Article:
Offerings: Winter 2022
This course will examine the growing prominence of mobile health over the past twenty years. After briefly discussing various definitions of mobile health, we will focus our attention on how people are using the sensors embedded in ubiquitous and novel devices to capture indicators of physical and mental health. More specifically, we will study how sensors are being used to measure physiological signals, psychomotor function, and disease-specific symptoms. We will also explore the how human factors play an important role in these technologies. This course requires an undergraduate-level understanding of machine learning and programming, although familiarity with computer vision, signal processing, and human-computer interaction will also be beneficial. Beyond weekly readings, students will be expected to complete and present a course project at the end of the term.
Offerings: Spring 2018 (University of Washington)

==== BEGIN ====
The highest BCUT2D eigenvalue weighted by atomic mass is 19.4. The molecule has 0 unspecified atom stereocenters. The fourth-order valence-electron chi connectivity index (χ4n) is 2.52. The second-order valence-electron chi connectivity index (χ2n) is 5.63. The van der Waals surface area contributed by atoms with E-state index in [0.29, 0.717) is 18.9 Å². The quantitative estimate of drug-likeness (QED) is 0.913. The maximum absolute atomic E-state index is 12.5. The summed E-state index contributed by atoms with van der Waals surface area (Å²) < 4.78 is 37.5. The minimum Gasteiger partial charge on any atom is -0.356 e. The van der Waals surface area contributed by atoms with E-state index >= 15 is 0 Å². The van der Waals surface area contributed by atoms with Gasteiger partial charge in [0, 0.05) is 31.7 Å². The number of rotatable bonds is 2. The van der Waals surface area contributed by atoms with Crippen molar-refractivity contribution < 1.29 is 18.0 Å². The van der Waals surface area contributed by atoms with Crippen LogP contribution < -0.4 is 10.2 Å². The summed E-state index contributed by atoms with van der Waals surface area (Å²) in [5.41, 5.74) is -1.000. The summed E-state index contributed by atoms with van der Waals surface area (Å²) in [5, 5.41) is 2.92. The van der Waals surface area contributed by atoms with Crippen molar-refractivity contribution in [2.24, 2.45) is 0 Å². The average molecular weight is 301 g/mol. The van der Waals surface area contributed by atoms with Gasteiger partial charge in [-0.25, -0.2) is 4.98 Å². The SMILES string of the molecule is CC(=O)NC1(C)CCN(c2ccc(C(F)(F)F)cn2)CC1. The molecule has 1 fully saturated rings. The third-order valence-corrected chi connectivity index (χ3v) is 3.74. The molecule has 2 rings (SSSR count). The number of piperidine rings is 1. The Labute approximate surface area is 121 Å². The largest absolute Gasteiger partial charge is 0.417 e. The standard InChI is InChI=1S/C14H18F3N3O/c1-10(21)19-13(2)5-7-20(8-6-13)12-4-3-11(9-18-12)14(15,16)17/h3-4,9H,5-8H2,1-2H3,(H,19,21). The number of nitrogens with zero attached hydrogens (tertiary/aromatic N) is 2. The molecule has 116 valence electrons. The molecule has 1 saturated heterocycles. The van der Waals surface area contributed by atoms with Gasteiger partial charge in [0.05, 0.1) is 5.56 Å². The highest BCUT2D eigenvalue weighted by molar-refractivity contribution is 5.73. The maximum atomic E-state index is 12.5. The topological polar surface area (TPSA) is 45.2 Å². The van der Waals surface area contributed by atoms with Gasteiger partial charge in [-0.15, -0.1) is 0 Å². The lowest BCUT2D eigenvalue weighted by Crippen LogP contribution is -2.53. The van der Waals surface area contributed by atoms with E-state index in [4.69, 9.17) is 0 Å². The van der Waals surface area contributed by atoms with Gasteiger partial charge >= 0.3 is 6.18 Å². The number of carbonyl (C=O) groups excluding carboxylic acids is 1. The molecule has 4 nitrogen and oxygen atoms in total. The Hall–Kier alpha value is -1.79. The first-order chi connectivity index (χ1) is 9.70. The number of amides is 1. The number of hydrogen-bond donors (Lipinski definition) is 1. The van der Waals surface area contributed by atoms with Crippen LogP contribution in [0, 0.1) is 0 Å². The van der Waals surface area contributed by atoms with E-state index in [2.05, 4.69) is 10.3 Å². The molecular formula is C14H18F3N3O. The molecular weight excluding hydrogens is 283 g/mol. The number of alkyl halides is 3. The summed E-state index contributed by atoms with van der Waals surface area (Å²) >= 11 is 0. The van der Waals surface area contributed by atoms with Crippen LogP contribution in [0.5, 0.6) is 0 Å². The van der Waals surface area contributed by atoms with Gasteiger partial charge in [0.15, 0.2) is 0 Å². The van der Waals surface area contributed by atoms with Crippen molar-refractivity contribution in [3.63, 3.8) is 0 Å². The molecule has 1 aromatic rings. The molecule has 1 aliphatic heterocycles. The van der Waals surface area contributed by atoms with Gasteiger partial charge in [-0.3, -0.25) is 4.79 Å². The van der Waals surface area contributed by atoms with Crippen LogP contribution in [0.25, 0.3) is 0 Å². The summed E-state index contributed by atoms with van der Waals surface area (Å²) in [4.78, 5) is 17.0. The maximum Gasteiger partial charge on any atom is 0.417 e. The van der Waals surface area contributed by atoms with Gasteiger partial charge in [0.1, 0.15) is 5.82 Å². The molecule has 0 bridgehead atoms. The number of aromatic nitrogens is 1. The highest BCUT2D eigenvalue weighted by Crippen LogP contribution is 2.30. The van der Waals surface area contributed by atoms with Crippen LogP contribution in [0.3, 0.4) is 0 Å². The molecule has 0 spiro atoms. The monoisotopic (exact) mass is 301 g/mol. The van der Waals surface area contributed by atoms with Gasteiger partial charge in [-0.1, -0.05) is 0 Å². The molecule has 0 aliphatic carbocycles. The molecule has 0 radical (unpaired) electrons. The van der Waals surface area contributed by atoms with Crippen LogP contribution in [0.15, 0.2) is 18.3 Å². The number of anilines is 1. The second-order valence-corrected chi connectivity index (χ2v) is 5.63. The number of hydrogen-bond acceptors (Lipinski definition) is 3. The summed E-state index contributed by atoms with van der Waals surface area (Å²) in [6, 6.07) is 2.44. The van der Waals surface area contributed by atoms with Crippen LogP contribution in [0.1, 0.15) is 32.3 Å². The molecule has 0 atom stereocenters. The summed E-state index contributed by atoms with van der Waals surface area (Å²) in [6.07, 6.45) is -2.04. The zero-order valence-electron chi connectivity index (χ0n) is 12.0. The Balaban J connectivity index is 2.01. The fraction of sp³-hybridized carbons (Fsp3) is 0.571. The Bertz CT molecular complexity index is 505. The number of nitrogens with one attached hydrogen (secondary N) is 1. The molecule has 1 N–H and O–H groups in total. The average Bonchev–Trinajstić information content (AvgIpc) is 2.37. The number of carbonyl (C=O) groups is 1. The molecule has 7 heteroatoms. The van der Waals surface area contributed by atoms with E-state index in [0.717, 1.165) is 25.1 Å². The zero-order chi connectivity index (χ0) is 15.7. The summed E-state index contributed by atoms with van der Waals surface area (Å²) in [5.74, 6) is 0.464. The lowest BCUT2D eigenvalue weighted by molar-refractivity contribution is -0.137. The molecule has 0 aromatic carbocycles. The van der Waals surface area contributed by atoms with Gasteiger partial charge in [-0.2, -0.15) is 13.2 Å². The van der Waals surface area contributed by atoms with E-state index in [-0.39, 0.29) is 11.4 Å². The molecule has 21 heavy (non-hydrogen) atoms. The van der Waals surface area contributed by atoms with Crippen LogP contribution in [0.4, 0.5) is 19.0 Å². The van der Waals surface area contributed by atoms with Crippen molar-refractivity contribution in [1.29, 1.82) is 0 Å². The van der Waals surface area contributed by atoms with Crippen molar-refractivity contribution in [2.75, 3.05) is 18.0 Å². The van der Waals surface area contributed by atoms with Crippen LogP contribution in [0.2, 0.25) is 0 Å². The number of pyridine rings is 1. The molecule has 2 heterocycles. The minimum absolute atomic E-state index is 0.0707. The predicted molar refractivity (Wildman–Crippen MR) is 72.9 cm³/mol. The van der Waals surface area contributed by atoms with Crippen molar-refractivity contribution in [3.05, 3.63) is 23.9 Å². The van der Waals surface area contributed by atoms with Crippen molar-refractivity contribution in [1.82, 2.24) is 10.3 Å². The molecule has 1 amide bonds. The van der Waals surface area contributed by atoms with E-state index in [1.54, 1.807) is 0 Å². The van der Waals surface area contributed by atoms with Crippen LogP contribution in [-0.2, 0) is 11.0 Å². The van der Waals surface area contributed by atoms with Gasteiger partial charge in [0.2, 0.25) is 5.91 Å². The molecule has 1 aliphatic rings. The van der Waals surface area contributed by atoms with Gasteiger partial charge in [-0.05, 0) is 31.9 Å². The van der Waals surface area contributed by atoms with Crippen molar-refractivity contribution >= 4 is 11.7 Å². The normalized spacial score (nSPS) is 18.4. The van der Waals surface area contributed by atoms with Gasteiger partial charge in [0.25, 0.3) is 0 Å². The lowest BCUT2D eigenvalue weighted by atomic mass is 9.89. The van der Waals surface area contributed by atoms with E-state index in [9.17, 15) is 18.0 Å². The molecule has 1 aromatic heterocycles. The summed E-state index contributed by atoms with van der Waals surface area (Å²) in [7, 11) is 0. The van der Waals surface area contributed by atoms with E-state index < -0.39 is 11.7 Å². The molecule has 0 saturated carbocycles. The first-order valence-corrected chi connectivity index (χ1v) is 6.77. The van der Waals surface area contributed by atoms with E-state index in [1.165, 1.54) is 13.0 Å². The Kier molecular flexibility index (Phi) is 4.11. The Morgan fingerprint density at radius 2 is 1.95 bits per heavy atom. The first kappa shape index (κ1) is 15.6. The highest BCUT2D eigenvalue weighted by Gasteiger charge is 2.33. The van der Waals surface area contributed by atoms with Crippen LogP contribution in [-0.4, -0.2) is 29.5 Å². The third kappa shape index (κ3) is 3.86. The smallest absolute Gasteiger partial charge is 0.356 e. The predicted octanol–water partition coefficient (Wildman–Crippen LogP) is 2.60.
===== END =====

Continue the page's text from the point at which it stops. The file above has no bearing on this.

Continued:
The aim of this class will be to introduce you to ubiquitous computing (ubicomp). We will focus on how traditional topics of computing have evolved to support the vision of a connected, portable, and human-centric computing environment. Because ubicomp is an applied field, the course covers contributions across various fields: human-computer interaction, embedded computing, computer vision, distributed systems, machine learning, and electrical engineering. You will gain practical experience in developing sensing systems for activity recognition and gestural interaction. The course will be a combination of lectures, tutorials, class discussions, and demonstrations. You will be evaluated on your class participation, reading summaries, and individual assignments/mini-projects (6 assignments in total).
The Design of Interactive Computational Media
Offerings: Winter 2020
User-centered design results in robust solutions that successfully address real human problems. In this course, students will learn about methods and principles of user-centered design to explore a problem space and the people within that space, identifying users’ needs, system constraints and requirements, and ultimately designing solutions that incorporate all those components. Designs will be iterated from initial concepts to really valuable solutions by gathering feedback and usability testing prototypes with users throughout the course. The course project will culminate with the development of a robust design that addresses the identified problem. Final project presentations will take place at the end of the course.